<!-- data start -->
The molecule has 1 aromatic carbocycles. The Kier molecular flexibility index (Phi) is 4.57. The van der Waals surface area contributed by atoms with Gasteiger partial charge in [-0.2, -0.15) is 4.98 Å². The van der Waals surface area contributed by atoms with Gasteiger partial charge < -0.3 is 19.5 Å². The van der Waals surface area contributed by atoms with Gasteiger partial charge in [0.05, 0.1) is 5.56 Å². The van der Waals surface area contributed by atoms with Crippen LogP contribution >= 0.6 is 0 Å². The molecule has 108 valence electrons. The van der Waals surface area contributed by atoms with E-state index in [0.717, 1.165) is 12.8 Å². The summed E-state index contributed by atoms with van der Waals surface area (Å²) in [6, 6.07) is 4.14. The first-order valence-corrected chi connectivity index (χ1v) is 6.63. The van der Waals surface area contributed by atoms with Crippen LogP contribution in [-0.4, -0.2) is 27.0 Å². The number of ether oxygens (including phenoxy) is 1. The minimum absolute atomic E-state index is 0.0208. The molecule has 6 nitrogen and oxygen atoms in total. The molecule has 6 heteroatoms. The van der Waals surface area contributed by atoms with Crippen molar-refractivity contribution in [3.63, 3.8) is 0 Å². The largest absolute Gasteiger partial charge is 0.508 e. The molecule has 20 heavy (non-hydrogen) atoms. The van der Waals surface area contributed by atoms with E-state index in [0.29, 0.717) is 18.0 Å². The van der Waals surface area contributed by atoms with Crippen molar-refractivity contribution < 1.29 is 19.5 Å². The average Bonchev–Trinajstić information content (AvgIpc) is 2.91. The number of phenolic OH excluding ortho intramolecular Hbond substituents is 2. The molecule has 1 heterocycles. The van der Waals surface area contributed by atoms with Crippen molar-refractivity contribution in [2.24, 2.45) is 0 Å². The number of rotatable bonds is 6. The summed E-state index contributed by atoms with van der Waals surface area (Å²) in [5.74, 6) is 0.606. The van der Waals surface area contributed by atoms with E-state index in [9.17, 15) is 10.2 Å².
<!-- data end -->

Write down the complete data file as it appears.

The molecule has 1 aromatic carbocycles. The Kier molecular flexibility index (Phi) is 4.57. The van der Waals surface area contributed by atoms with Gasteiger partial charge in [-0.2, -0.15) is 4.98 Å². The van der Waals surface area contributed by atoms with Gasteiger partial charge < -0.3 is 19.5 Å². The van der Waals surface area contributed by atoms with Gasteiger partial charge in [0.05, 0.1) is 5.56 Å². The van der Waals surface area contributed by atoms with Crippen LogP contribution >= 0.6 is 0 Å². The molecule has 108 valence electrons. The van der Waals surface area contributed by atoms with E-state index in [0.717, 1.165) is 12.8 Å². The summed E-state index contributed by atoms with van der Waals surface area (Å²) in [6, 6.07) is 4.14. The first-order valence-corrected chi connectivity index (χ1v) is 6.63. The van der Waals surface area contributed by atoms with Crippen LogP contribution in [-0.4, -0.2) is 27.0 Å². The number of ether oxygens (including phenoxy) is 1. The minimum absolute atomic E-state index is 0.0208. The molecule has 6 nitrogen and oxygen atoms in total. The molecule has 6 heteroatoms. The van der Waals surface area contributed by atoms with Crippen molar-refractivity contribution in [3.63, 3.8) is 0 Å². The largest absolute Gasteiger partial charge is 0.508 e. The molecule has 20 heavy (non-hydrogen) atoms. The van der Waals surface area contributed by atoms with E-state index in [0.29, 0.717) is 18.0 Å². The van der Waals surface area contributed by atoms with Crippen molar-refractivity contribution < 1.29 is 19.5 Å². The average Bonchev–Trinajstić information content (AvgIpc) is 2.91. The number of phenolic OH excluding ortho intramolecular Hbond substituents is 2. The molecule has 1 heterocycles. The van der Waals surface area contributed by atoms with Crippen molar-refractivity contribution in [2.24, 2.45) is 0 Å². The number of rotatable bonds is 6. The summed E-state index contributed by atoms with van der Waals surface area (Å²) in [5.74, 6) is 0.606. The van der Waals surface area contributed by atoms with E-state index in [9.17, 15) is 10.2 Å².